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PPC Help: Drafts and Experiments

By Rob Diggle

7th March | B2B Direct Marketing Email Marketing PPC Social Media Telemarketing Uncategorized

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PPC Help: Drafts and Experiments

What are these new thingymajiggers I’m seeing in my AdWords account? Drafts – what? Experiments – who?! Help me!

Yeah, these are new. Google have been testing them since November, apparently. They’re  features designed to give advertisers more control over changes before they make them.

Drafts is a tool that creates a duplicate of your   campaign – a sort of staging area – where you can make changes to bids, ads, pretty much anything, without them going live.

You can then show these proposed changes to  another person  with  access to your account, a senior manager or a client whose account you’re managing for example, who can then approve and “publish” them to the live account. Much in the same way you can use AdWords Editor to make offline changes with an optional approval process before they’re uploaded in bulk. Drafts makes this process easier for  clients  who are  more familiar with the normal   AdWords interface than the somewhat confusing Editor layout.

Not that interesting so far. But what about the Experiments feature…

When you’re happy with your Draft changes and you’re ready to post them, AdWords gives you the option to run these changes as an Experiment. It’ll ask you what percentage of traffic (and therefore campaign budget) you want to use to split test these changes, with the option to run the test over a fixed time period.

This  will  be familiar to anyone who’s  used split testing software  before, such as Google Analytics’ Experiments tool. You’ll see a live comparison of your experiment running against your “control” campaign, with the option to make these changes permanent. You also have the option to convert the experiment to a new  campaign with the same budget and settings as the  original, which then gets paused, if you want to publish a set of changes with an easy way to revert back to the original.

How can these features be used?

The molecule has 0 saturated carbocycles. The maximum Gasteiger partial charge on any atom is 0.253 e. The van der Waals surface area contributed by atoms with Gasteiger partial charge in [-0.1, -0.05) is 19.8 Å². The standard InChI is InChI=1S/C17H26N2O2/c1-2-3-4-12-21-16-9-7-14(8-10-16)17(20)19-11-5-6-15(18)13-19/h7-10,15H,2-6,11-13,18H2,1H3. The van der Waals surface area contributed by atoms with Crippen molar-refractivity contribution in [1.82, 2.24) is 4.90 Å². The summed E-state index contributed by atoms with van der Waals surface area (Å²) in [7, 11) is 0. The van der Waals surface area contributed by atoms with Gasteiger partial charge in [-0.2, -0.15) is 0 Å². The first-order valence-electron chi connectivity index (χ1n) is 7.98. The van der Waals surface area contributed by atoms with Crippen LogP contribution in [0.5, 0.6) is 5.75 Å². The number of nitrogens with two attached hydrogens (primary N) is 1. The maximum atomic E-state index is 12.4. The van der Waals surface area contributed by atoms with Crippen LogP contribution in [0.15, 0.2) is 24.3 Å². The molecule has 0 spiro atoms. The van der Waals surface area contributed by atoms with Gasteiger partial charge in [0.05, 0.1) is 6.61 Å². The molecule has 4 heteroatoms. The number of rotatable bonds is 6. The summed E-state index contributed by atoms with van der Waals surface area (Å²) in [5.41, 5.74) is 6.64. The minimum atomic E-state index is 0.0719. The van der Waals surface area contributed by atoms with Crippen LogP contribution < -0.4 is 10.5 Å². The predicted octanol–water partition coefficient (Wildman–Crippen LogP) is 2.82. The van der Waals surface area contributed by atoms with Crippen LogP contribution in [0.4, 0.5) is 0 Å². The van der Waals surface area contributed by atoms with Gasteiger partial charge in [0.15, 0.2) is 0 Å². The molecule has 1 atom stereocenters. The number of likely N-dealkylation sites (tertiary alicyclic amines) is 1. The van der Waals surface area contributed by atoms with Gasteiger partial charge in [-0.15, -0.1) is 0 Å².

These features offer a lot of potential uses, here are a couple of ideas…

Say you’re a team leader at a PPC agency supervising some junior account managers and you want to keep a close eye on the changes they’re making to clients’ accounts. You can rule that any significant changes require your approval before being published, with the requirement that they  demonstrate their changes will improve performance by setting up an Experiment and showing genuine, real-time improvement in performance  before they go live and the full campaign budget is devoted to them.

If you’re trialling new landing page layouts, you could manage your split tests without leaving AdWords by setting up an Experiment which diverts  your Experiment’s traffic to your test URL, you could even split test copy or CTA changes by using duplicate landing pages with minor changes between them.

You could use your Drafts as a brainstorming area for new ideas from your team by creating a queue of proposed changes, a series of ad copy variations for example, and then testing them one by one (since you can only run one Experiment per campaign at once).

If you structure your campaigns by match type, you could try changing the match type  on all your campaign’s keywords at once by setting up an Experiment and bulk changing  them from exact match to phrase match, for example.

Happy Experimenting!

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